- The capitalist system has convinced us that we need all of kinds of products that we don't actually need--such as DVD players and the latest style of shoe. Therefore, the argument goes, refusing to buy these products not only decreases the power of the corporations that produce them but also frees our minds from the "capitalist mentality."

It's easy to see where this idea comes from. In 1992, U.S. corporations spent $1 trillion on advertising, $600 billion more than was spent on education. This enormous sales effort does affect our mentality, but it's not the root of the problem.

Marx wrote 160 years ago about what he called "alienation." He argued that even though all of the products of the world--the "immense accumulation of commodities"--are produced by us, they seem to be separate from us. Workers make them, but they don't own or control them. As Marx said, "that life which he has bestowed on the object confronts [the worker] as hostile and alien." In fact, it appears as if the products own us, as though they control us!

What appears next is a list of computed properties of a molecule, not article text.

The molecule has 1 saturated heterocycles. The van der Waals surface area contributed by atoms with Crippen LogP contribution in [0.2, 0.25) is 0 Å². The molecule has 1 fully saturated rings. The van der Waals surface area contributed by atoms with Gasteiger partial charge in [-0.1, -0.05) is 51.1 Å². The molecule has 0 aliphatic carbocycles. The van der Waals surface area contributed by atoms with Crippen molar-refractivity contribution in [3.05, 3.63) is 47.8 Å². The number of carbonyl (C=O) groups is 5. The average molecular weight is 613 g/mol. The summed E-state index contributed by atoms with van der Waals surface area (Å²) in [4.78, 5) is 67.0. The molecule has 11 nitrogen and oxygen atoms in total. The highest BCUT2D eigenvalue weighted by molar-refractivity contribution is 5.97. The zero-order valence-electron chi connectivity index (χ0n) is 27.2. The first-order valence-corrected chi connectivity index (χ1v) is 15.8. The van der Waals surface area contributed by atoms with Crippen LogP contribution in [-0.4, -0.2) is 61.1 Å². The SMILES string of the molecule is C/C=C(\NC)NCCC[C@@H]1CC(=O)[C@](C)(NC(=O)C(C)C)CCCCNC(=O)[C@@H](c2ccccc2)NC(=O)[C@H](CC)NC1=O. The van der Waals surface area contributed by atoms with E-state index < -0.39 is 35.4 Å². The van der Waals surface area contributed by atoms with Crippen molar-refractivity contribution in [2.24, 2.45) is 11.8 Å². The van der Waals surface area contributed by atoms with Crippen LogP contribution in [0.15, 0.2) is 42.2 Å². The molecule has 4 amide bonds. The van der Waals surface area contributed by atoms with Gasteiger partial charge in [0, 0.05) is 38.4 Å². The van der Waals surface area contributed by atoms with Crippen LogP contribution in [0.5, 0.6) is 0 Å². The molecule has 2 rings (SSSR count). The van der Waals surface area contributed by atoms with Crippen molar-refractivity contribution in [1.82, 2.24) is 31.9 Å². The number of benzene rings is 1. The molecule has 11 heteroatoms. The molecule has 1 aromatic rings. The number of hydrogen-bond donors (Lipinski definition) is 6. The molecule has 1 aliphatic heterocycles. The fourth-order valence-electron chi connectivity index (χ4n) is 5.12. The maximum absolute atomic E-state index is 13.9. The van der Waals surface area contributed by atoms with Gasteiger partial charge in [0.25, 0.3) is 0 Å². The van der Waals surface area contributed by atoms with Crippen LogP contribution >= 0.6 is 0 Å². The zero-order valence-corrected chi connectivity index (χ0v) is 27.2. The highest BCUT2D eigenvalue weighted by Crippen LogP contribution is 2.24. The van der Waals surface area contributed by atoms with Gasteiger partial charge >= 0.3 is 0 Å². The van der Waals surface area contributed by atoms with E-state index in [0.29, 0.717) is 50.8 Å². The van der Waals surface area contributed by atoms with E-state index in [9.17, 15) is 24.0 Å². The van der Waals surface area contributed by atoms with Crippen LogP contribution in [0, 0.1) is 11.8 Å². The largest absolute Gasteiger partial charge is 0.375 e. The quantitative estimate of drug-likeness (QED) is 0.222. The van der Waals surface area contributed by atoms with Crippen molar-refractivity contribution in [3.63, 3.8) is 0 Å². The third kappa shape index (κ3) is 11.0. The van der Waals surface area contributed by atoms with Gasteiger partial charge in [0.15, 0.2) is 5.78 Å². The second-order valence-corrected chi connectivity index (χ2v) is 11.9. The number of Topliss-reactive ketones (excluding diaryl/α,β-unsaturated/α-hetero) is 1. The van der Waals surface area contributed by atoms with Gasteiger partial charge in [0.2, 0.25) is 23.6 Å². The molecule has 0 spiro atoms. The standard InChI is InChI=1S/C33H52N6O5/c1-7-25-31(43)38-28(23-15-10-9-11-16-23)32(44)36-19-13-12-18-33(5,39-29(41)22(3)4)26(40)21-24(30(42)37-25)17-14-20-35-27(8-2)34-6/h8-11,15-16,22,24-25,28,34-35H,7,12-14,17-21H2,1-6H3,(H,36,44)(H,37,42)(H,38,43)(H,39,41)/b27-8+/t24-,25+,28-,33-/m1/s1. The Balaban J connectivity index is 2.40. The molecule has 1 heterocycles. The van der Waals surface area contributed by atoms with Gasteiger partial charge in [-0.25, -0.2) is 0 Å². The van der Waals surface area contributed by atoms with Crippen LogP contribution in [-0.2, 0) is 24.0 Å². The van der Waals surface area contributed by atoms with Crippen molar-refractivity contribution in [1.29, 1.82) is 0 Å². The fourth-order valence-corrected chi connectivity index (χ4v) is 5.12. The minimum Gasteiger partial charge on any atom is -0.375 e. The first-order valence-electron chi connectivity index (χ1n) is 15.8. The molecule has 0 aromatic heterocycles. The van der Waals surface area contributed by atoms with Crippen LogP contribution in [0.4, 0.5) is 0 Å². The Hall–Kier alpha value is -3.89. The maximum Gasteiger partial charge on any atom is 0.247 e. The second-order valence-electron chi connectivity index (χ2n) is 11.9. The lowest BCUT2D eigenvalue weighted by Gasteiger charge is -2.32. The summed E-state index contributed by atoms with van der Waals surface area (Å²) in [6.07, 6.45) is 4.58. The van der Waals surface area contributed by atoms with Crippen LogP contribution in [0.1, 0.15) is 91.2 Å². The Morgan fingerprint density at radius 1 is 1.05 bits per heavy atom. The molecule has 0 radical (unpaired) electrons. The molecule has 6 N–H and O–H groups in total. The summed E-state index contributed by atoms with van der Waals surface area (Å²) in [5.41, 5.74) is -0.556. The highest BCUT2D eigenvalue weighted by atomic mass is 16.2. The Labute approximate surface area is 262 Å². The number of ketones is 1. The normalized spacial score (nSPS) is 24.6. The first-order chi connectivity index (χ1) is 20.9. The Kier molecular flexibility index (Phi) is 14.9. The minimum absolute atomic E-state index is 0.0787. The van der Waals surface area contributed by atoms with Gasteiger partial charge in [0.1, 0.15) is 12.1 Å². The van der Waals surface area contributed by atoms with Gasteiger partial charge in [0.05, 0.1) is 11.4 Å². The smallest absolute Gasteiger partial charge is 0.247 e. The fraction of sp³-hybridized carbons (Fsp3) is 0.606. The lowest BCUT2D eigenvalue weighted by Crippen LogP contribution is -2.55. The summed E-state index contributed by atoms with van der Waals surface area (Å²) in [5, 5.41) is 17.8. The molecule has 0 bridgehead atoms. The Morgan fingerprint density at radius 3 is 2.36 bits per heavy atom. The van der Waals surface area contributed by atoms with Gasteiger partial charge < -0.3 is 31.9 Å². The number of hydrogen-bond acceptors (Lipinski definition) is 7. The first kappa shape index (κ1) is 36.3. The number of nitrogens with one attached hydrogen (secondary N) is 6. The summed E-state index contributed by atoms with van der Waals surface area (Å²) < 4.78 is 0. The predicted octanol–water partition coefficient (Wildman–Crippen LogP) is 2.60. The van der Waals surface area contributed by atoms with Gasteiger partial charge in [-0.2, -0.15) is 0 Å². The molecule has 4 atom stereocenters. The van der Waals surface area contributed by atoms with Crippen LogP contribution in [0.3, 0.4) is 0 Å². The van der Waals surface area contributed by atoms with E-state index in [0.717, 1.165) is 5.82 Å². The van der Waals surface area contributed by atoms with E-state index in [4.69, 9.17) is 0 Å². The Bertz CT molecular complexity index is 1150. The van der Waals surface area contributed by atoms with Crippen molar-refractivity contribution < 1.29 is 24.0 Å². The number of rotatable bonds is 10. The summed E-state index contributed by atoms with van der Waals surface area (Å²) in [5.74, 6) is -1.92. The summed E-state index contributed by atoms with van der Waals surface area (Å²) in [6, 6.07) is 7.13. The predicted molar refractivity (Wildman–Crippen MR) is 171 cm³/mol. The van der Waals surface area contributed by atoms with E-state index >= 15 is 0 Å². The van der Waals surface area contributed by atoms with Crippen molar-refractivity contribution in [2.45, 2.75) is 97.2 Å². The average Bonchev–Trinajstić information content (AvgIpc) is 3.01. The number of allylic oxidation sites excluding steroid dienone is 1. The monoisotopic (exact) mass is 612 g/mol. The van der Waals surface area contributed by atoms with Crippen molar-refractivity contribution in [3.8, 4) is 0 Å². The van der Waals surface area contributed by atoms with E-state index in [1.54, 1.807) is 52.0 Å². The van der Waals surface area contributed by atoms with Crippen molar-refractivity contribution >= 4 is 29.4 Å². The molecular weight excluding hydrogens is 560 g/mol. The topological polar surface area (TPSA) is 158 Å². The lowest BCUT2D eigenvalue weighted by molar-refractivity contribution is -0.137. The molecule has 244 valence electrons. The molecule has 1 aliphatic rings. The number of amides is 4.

So it's a natural reaction to think that we can be free from the system by rejecting its products. But this reaction is actually the flip side of the same coin. The person who must have the latest fashion and the person who must not have it actually have the same fetish. The mistake is to see the commodity itself as having too much power. It's true that shopping will never make us as happy and free as commercials would like us to believe. It's also true that not shopping won't emancipate us either. Neither approach actually creates much change.

So even though some people may think that it's radical not to buy name-brand products, as long as they want to remain alive, they have to get food, water, clothing and so on somehow. In other words, one way or another, they will rely on the production of the things that they need. This said, there is a tiny group of people at the top of society who do consume too much--the ruling class. While we produce all of the wealth of the world, they grow richer as they demand that we make do with less. If we really want to make sure that all of the world's people are provided for, the key is fighting for a totally different society where the priority is providing for the needs of the majority, not the profits of the few--a socialist society.

More Information on World Hunger
More Information on Inequality of Wealth and Income Distribution
More Information on Transnational Corporations
More Information on the Environment
More Information on Poverty and Development